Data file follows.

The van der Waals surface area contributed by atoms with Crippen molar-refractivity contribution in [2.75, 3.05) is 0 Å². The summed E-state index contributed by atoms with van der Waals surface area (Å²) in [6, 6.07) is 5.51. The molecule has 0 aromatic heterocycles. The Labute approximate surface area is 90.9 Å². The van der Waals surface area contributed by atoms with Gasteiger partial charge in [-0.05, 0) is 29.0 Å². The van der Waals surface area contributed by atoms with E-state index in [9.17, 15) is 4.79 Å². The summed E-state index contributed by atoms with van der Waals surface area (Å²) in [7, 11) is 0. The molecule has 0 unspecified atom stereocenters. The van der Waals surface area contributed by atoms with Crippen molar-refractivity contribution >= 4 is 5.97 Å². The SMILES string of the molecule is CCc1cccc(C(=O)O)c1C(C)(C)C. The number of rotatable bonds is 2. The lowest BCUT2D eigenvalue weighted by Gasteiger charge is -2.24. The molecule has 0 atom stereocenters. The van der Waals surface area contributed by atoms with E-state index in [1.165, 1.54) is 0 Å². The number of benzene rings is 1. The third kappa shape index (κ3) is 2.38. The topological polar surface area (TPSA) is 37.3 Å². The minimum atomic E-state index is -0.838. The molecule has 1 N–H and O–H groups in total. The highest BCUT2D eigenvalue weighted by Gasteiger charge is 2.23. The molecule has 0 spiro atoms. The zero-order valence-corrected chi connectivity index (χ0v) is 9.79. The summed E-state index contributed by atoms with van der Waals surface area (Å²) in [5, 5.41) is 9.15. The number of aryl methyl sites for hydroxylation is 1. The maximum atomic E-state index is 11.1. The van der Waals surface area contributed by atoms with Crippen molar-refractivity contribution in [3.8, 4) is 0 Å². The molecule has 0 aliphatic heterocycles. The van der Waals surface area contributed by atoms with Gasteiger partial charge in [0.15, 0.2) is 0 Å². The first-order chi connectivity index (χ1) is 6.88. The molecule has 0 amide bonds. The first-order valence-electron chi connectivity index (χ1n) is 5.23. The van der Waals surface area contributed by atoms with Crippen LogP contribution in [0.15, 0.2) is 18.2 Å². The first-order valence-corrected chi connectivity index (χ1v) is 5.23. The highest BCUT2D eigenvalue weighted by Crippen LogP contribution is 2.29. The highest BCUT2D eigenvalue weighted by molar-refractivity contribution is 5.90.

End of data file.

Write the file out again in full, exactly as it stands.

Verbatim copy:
The van der Waals surface area contributed by atoms with Crippen molar-refractivity contribution in [2.75, 3.05) is 0 Å². The summed E-state index contributed by atoms with van der Waals surface area (Å²) in [6, 6.07) is 5.51. The molecule has 0 aromatic heterocycles. The Labute approximate surface area is 90.9 Å². The van der Waals surface area contributed by atoms with Gasteiger partial charge in [-0.05, 0) is 29.0 Å². The van der Waals surface area contributed by atoms with E-state index in [9.17, 15) is 4.79 Å². The summed E-state index contributed by atoms with van der Waals surface area (Å²) in [7, 11) is 0. The molecule has 0 unspecified atom stereocenters. The van der Waals surface area contributed by atoms with Crippen molar-refractivity contribution >= 4 is 5.97 Å². The SMILES string of the molecule is CCc1cccc(C(=O)O)c1C(C)(C)C. The number of rotatable bonds is 2. The lowest BCUT2D eigenvalue weighted by Gasteiger charge is -2.24. The molecule has 0 atom stereocenters. The van der Waals surface area contributed by atoms with E-state index in [1.165, 1.54) is 0 Å². The number of benzene rings is 1. The third kappa shape index (κ3) is 2.38. The topological polar surface area (TPSA) is 37.3 Å². The minimum atomic E-state index is -0.838. The molecule has 1 N–H and O–H groups in total. The highest BCUT2D eigenvalue weighted by Gasteiger charge is 2.23. The molecule has 0 spiro atoms. The zero-order valence-corrected chi connectivity index (χ0v) is 9.79. The summed E-state index contributed by atoms with van der Waals surface area (Å²) in [5, 5.41) is 9.15. The number of aryl methyl sites for hydroxylation is 1. The maximum atomic E-state index is 11.1. The van der Waals surface area contributed by atoms with Crippen molar-refractivity contribution in [3.8, 4) is 0 Å². The molecule has 0 aliphatic heterocycles. The van der Waals surface area contributed by atoms with Gasteiger partial charge in [0.15, 0.2) is 0 Å². The first-order chi connectivity index (χ1) is 6.88. The molecule has 0 amide bonds. The first-order valence-electron chi connectivity index (χ1n) is 5.23. The van der Waals surface area contributed by atoms with Crippen LogP contribution in [0.15, 0.2) is 18.2 Å². The first-order valence-corrected chi connectivity index (χ1v) is 5.23. The highest BCUT2D eigenvalue weighted by Crippen LogP contribution is 2.29. The highest BCUT2D eigenvalue weighted by molar-refractivity contribution is 5.90.